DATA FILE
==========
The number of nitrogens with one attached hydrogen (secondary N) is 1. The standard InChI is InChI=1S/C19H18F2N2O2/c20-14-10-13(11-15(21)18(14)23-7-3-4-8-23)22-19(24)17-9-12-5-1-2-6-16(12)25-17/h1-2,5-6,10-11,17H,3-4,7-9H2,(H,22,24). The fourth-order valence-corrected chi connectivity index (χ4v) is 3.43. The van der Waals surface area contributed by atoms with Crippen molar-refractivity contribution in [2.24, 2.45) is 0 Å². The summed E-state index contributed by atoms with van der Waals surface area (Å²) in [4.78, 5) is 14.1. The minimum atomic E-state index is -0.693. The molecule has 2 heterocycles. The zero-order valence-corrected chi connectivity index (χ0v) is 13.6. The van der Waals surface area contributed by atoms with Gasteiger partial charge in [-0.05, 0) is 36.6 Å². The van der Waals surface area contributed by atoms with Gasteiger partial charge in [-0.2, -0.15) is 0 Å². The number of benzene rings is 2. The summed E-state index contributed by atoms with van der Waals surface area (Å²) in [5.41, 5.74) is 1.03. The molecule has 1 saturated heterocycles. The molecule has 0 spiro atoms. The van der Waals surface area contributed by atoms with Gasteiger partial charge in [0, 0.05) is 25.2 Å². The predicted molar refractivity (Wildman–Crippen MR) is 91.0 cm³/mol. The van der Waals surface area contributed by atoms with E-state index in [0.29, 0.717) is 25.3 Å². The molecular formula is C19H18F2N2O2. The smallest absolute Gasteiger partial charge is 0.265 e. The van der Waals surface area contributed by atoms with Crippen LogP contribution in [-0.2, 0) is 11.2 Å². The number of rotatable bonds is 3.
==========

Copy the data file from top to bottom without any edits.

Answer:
The number of nitrogens with one attached hydrogen (secondary N) is 1. The standard InChI is InChI=1S/C19H18F2N2O2/c20-14-10-13(11-15(21)18(14)23-7-3-4-8-23)22-19(24)17-9-12-5-1-2-6-16(12)25-17/h1-2,5-6,10-11,17H,3-4,7-9H2,(H,22,24). The fourth-order valence-corrected chi connectivity index (χ4v) is 3.43. The van der Waals surface area contributed by atoms with Crippen molar-refractivity contribution in [2.24, 2.45) is 0 Å². The summed E-state index contributed by atoms with van der Waals surface area (Å²) in [4.78, 5) is 14.1. The minimum atomic E-state index is -0.693. The molecule has 2 heterocycles. The zero-order valence-corrected chi connectivity index (χ0v) is 13.6. The van der Waals surface area contributed by atoms with Gasteiger partial charge in [-0.05, 0) is 36.6 Å². The van der Waals surface area contributed by atoms with Gasteiger partial charge in [-0.2, -0.15) is 0 Å². The number of benzene rings is 2. The summed E-state index contributed by atoms with van der Waals surface area (Å²) in [5.41, 5.74) is 1.03. The molecule has 1 saturated heterocycles. The molecule has 0 spiro atoms. The van der Waals surface area contributed by atoms with Gasteiger partial charge in [0, 0.05) is 25.2 Å². The predicted molar refractivity (Wildman–Crippen MR) is 91.0 cm³/mol. The van der Waals surface area contributed by atoms with E-state index in [0.29, 0.717) is 25.3 Å². The molecular formula is C19H18F2N2O2. The smallest absolute Gasteiger partial charge is 0.265 e. The van der Waals surface area contributed by atoms with Crippen LogP contribution in [-0.2, 0) is 11.2 Å². The number of rotatable bonds is 3.